OPL7: three prerequisites and four obstacles

Before we step onto the path to buddhahood, or set out in our boat to the other shore, let’s take a moment to make sure we’ve packed everything we need for the trip, and consult our map for a brief preview of what lies ahead.

We’ve explored in some depth the three prerequisites or necessities Gampopa says are essential if we aspire to follow the path all the way to its result:

  1. buddha nature, the potential to fully awaken through the complete development of wisdom and compassion: check, all beings have that;
  2. a precious human existence to serve as the support for this process: check, if we didn’t have the freedoms, resources, and interest to practice the dharma, we wouldn’t be studying OPL; however, if we don’t actualize it in this life through study, contemplation, and meditation, we may not be so lucky next time around;
  3. an authentic teacher as our guide, escort, and navigator through the hazards of the path: check, we have this through the Kagyu Lineage and its realized teachers.

This brings us to the path itself, the fourth topic, the instructions of the teacher, which comprise the next 16 chapters and the bulk of OPL: the how-to of awakening.

But wait! If we have everything we need to wake up, why aren’t we buddha already? In a sense, we are, since we all possess buddha nature or potential; but, as Gampopa said at the outset of OPL, until we recognize our true underlying nature and learn how to operate from it, we will remain stuck in the confusion of samsara. Here Gampopa explains that we aren’t able to operate as buddha yet because we have fallen under the influence of four obstacles that prevent us from uncovering our true nature:

  1. attachment to the activities of this life
  2. attachment to the pleasures and distractions of samsara
  3. attachment to the well-being of personal peace
  4. not knowing how to go about awakening

In other words, we are often too busy with our jobs and other worldly activities (however necessary and/or commendable they may be) to meaningfully engage in practice. Even if we’re not too busy, in our leisure time we may allow our practice to be crowded out by the more immediate pleasures of distraction and entertainment (which these days might be summed up in a single handy, mesmerizing device). Even when we do find time to practice, we may settle for peaceful states of meditation that make us feel good, rather than pushing through to fully realize the nature of mind, which automatically includes the wish to liberate all beings through love and compassion. And finally, even without the first three obstacles, if we don’t know how to go about awakening, we can’t accomplish it.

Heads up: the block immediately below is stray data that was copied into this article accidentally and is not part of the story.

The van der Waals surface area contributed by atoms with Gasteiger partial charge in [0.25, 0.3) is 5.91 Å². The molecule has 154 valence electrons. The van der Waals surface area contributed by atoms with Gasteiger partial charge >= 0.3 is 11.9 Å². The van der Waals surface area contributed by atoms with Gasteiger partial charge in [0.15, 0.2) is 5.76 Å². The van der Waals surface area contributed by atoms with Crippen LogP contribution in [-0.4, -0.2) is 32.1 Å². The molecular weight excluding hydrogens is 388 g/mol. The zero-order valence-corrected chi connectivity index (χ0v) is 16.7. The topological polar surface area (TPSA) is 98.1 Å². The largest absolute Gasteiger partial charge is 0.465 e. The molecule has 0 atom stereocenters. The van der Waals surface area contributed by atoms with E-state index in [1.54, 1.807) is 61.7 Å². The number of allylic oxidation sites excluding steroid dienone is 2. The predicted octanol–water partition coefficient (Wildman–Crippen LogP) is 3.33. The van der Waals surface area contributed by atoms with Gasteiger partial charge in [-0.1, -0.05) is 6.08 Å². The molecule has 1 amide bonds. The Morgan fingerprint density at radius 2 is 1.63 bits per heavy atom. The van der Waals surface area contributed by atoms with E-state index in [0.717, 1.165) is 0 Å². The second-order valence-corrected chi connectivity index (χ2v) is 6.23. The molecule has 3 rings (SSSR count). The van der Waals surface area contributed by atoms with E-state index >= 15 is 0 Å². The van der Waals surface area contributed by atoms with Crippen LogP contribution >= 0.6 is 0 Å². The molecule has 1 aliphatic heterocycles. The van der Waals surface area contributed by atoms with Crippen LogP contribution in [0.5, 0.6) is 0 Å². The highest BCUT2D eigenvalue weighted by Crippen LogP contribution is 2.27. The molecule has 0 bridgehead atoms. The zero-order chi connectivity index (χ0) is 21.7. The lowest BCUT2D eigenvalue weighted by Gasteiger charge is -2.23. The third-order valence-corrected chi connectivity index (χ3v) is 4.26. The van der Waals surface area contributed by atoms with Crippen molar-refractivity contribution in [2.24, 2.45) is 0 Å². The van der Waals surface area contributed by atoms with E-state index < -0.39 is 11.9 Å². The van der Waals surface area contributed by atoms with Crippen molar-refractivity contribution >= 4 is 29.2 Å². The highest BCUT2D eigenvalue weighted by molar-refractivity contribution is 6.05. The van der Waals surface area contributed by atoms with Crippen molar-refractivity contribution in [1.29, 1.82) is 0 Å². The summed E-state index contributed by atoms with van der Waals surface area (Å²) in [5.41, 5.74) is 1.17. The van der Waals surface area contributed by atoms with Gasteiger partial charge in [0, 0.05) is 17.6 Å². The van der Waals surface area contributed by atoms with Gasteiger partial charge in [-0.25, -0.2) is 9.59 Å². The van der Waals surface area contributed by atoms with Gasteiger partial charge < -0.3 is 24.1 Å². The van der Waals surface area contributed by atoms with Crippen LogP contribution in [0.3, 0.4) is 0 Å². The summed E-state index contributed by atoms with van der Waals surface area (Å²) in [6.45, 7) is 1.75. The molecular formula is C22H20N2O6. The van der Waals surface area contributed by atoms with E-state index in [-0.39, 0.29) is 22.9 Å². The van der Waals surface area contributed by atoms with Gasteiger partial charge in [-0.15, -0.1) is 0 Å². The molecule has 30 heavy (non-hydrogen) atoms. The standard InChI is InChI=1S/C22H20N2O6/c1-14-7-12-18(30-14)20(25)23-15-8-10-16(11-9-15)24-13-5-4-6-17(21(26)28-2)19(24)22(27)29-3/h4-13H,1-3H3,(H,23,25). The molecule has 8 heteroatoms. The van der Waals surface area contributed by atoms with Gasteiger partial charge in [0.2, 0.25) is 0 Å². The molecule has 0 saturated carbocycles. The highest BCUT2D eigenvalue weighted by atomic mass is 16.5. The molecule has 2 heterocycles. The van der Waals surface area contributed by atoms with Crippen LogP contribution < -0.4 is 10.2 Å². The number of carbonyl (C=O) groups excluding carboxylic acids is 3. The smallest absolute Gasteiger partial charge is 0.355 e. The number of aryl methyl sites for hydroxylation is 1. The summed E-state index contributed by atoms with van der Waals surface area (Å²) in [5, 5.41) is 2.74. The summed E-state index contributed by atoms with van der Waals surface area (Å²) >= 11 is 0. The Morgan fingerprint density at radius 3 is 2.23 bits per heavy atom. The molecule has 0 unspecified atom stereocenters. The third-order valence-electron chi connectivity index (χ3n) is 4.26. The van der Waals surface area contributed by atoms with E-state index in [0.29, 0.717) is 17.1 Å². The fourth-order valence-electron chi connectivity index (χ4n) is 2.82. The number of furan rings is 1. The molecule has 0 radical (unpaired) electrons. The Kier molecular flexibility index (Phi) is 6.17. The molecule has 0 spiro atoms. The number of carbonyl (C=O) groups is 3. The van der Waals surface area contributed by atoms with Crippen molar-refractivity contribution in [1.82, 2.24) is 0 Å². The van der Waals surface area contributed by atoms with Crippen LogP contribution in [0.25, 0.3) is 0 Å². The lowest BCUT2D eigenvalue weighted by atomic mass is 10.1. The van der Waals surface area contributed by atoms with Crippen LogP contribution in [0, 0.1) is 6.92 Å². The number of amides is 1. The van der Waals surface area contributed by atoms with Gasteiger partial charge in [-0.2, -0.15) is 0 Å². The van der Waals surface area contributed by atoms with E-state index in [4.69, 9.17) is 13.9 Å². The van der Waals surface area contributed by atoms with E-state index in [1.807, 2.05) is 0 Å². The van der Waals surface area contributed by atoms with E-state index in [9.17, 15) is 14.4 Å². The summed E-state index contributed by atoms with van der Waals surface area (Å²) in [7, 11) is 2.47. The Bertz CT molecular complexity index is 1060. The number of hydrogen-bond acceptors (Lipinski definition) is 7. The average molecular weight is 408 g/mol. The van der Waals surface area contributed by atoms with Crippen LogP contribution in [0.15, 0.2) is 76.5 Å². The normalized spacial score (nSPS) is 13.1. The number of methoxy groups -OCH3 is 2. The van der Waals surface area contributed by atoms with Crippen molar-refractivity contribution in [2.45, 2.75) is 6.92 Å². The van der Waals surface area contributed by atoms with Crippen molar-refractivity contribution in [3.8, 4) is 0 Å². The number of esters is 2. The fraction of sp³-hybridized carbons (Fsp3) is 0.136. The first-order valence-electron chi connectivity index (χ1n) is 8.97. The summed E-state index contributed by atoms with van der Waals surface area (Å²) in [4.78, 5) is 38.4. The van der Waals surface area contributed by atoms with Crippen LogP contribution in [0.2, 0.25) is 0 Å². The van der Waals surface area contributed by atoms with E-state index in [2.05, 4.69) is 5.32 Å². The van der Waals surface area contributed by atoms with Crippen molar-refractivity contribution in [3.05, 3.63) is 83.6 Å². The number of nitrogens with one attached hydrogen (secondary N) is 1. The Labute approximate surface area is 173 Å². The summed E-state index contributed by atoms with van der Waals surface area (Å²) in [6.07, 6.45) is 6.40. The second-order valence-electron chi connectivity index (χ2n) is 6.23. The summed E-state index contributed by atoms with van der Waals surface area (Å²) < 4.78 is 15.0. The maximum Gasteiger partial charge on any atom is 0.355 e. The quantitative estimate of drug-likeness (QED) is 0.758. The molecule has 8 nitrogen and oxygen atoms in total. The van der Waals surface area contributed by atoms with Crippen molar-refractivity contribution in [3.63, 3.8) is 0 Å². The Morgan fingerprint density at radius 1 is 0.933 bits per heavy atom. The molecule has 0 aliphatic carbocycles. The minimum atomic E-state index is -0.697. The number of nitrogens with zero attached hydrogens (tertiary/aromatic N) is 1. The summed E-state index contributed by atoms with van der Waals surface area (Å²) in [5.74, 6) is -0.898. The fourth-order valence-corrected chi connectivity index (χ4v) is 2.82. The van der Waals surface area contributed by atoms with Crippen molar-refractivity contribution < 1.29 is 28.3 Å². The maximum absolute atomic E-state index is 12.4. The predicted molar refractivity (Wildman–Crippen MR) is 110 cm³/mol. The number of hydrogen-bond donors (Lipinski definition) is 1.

How to overcome each of these obstacles is the substance of the main section of the book, chapters 4-19, the instructions of the dharma master. Our attachment to the activities of this life will fade when we truly understand the impermanence of everything that makes up our world and our concept of who we are (chapter 4). Our attachment to fleeting pleasures and entertainment, including our fabulous phones, will diminish as we begin to grasp the depth and extent of the suffering of samsara, and that how we use our body, speech, and mind (karma) is laying the groundwork, moment by moment, for our future (chapters 5 and 6). Our attachment to personal peace will open up as our concern for others increases through love and compassion (chapter 7). And by learning how to cultivate bodhicitta we will be able to progress steadily toward full awakening (chapters 8-19).

Finally, once we have an overview of the entire path, in the last two chapters Gampopa treats us to a preview of our life on that other shore, as buddha, completely awake, free of all confusion and suffering, accomplishing the benefit of beings spontaneously just by radiating who we truly are.

Related posts: “The Quest for the Wish-fulfilling Gem!”

Class recording: no specific class on this summary; all classes are here or in blogroll at right

Next: impermanence of the composite